The fake and the real in Chance the Rapper’s “All We Got”

Every semester in Intro to Music Tech, we have Kanye West Day, when we listen analytically to some of Ye’s most sonically adventurous tracks (there are many to choose from.) The past few semesters, Kanye West Day has centered on “Ultralight Beam,” especially Chance The Rapper’s devastating verse. That has naturally led to a look at Chance’s “All We Got.”

All the themes of the class are here: the creative process in the studio, “fake” versus “real” sounds, structure versus improvisation, predictability versus surprise, and the way that soundscape and groove do much more expressive work than melody or harmony.

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Aurality

Writing assignment for Ethnomusicology: History and Theory with David Samuels

Ana Maria Ochoa Gautier (2014) Aurality: Listening and Knowledge in Nineteenth-Century Colombia. Durham: Duke University Press.

Aurality

The nineteenth-century Colombian writing discussed by Ochoa Gautier, like Western convention generally, opposes “art” and “folk” musics. “Art” music is comprised of works created by named authors, transmitted visually via scores, and speaking to transcendent experience beyond mundane reality. The work is an autonomous object that can be considered free of context. “Folk” music is a mass of common property, transmitted orally/aurally, and is of a part with daily life. Indeed, the folk object only makes sense in its social and cultural context. The folkloric voice is authorless, and therefore lacks authority. While the aesthesis of folklore may represent an ideal of “heightened sensorial perception and emotional expressivity” (172), its anonymity and adherence to tradition limits its potential for creativity.

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Theorizing sound writing

Writing assignment for Ethnomusicology: History and Theory with David Samuels

Theorizing Sound Writing

Deborah Kapchan, editor (2017) Theorizing Sound Writing. Middletown: Wesleyan University Press.

My doctoral advisor Alex Ruthmann, when evaluating some piece of technology used for music education or creation, asks: what does the technology conceal or reveal? Writing is what Foucault called a “technology of the self,” and as such, conceals and reveals as well. Sound writing is a way to transduce the ephemeral bodily experience of listening to the timelessness of the page. What does this transduction conceal? What does it reveal?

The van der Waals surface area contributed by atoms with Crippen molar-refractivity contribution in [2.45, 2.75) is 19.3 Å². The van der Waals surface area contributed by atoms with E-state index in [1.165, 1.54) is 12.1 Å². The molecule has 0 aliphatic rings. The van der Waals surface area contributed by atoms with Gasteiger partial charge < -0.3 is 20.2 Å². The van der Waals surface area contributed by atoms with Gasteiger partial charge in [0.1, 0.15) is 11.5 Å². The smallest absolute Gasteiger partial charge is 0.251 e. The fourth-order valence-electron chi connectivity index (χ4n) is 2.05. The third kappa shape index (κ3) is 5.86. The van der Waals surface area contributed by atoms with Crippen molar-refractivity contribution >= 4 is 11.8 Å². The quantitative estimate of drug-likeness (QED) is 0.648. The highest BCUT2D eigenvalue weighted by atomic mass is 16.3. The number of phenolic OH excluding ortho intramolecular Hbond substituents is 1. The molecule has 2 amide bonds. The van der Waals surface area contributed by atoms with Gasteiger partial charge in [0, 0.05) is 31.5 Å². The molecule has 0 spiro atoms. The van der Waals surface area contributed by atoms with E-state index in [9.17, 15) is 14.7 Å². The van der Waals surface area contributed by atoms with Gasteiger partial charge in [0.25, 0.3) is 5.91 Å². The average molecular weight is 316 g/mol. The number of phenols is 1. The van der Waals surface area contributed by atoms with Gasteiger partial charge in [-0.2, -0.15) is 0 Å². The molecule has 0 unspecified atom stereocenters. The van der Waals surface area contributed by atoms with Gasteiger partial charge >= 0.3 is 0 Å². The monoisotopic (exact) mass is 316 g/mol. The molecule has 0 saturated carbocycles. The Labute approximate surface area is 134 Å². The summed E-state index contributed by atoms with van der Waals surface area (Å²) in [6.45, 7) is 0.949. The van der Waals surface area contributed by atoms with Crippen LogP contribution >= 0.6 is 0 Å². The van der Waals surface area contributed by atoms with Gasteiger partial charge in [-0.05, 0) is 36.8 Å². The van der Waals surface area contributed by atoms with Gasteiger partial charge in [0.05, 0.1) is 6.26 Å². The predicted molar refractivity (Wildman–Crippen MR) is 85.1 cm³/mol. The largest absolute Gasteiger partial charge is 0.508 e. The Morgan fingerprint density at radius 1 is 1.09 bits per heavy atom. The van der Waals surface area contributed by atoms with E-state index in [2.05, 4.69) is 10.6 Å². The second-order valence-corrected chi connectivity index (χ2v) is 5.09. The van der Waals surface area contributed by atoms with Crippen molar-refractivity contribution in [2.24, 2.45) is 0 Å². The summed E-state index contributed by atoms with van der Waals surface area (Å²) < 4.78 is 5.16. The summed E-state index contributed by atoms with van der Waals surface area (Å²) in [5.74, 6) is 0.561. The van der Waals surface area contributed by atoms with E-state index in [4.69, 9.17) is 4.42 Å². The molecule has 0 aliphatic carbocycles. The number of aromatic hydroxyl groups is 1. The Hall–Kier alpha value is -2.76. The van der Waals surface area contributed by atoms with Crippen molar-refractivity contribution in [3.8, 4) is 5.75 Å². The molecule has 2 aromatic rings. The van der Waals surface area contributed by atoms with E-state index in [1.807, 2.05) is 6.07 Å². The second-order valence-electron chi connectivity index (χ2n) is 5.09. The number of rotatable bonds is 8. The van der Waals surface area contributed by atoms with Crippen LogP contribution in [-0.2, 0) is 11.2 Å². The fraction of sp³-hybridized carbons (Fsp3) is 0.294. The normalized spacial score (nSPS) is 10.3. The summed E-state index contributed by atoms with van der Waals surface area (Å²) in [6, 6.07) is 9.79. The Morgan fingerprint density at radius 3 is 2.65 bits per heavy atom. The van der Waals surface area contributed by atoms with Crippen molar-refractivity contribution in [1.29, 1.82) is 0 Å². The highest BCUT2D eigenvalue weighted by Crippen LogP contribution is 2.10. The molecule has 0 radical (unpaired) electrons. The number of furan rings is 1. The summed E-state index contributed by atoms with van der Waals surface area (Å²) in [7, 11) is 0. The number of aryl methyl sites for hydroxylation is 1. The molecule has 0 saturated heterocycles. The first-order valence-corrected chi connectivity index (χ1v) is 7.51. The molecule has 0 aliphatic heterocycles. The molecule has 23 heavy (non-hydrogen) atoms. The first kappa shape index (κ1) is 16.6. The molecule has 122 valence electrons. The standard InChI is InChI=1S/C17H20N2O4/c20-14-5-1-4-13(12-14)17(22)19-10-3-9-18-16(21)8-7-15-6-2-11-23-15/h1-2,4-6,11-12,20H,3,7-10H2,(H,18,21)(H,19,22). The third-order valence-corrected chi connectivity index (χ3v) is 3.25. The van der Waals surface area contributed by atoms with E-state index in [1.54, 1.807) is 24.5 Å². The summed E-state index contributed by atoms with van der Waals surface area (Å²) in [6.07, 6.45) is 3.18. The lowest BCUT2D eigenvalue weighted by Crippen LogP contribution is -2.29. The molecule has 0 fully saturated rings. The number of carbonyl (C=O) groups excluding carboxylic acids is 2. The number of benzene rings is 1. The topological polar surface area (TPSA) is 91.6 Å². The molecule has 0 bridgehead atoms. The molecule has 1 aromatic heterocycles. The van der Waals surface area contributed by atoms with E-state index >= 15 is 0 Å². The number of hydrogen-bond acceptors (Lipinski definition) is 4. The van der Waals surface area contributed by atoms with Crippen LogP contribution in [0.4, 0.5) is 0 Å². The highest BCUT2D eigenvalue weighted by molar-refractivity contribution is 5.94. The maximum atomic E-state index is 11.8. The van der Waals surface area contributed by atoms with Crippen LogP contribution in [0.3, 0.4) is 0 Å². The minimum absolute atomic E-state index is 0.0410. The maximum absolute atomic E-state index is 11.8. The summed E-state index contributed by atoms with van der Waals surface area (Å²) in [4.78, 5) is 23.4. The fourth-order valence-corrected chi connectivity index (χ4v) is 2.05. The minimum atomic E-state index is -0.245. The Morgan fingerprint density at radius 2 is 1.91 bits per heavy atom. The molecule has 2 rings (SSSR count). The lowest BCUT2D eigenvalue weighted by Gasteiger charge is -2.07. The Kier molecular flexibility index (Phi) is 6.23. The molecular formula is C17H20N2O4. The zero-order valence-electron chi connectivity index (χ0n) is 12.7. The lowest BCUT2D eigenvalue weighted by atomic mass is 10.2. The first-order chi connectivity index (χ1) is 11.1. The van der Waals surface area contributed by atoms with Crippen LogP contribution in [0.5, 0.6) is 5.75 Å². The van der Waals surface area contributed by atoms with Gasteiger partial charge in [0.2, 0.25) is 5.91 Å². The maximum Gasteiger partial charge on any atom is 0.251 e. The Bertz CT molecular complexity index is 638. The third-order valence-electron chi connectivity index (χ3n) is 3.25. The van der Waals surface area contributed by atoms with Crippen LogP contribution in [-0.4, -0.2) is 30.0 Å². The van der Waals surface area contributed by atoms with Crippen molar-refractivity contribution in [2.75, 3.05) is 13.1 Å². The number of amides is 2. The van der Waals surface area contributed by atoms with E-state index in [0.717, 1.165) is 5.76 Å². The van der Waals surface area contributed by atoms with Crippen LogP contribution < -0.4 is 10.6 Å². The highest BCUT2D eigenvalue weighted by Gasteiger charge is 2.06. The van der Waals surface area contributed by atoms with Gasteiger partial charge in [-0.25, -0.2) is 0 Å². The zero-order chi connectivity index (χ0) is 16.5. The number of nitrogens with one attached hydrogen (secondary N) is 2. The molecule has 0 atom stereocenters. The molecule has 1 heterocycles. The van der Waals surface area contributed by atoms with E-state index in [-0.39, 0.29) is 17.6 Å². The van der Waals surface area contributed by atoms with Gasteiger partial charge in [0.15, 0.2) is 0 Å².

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Ethnomusicology and the voice

Writing assignment for Ethnomusicology: History and Theory with David Samuels

Kane (2014) critiques Schaeffer’s notion of “reduced listening,” which ignores a sound’s referential properties and considers it independently of its causes or its meaning. Bracketing the question of whether this is even possible, is it desirable to restrict musical discourse so much by neglecting sound’s signifying properties? Kane’s critique is especially apposite when we consider the voice.

Pink Trombone

Is it possible to hear a human voice (or an instrument that sounds like one) without imagining the body that produced it? Kate Heidemann argues that when we listen to singers, we imagine ourselves having the bodily experience of producing their voice. Thus the pleasure of Aretha Franklin is the opportunity she gives us to imagine being relaxed while still producing a loud and authoritative voice.

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The Vocoder, Auto-Tune, Pitch Standardization and Vocal Virtuosity

Writing assignment for History of Science and Technology class with Myles Jackson. See a more informal introduction to the vocoder here.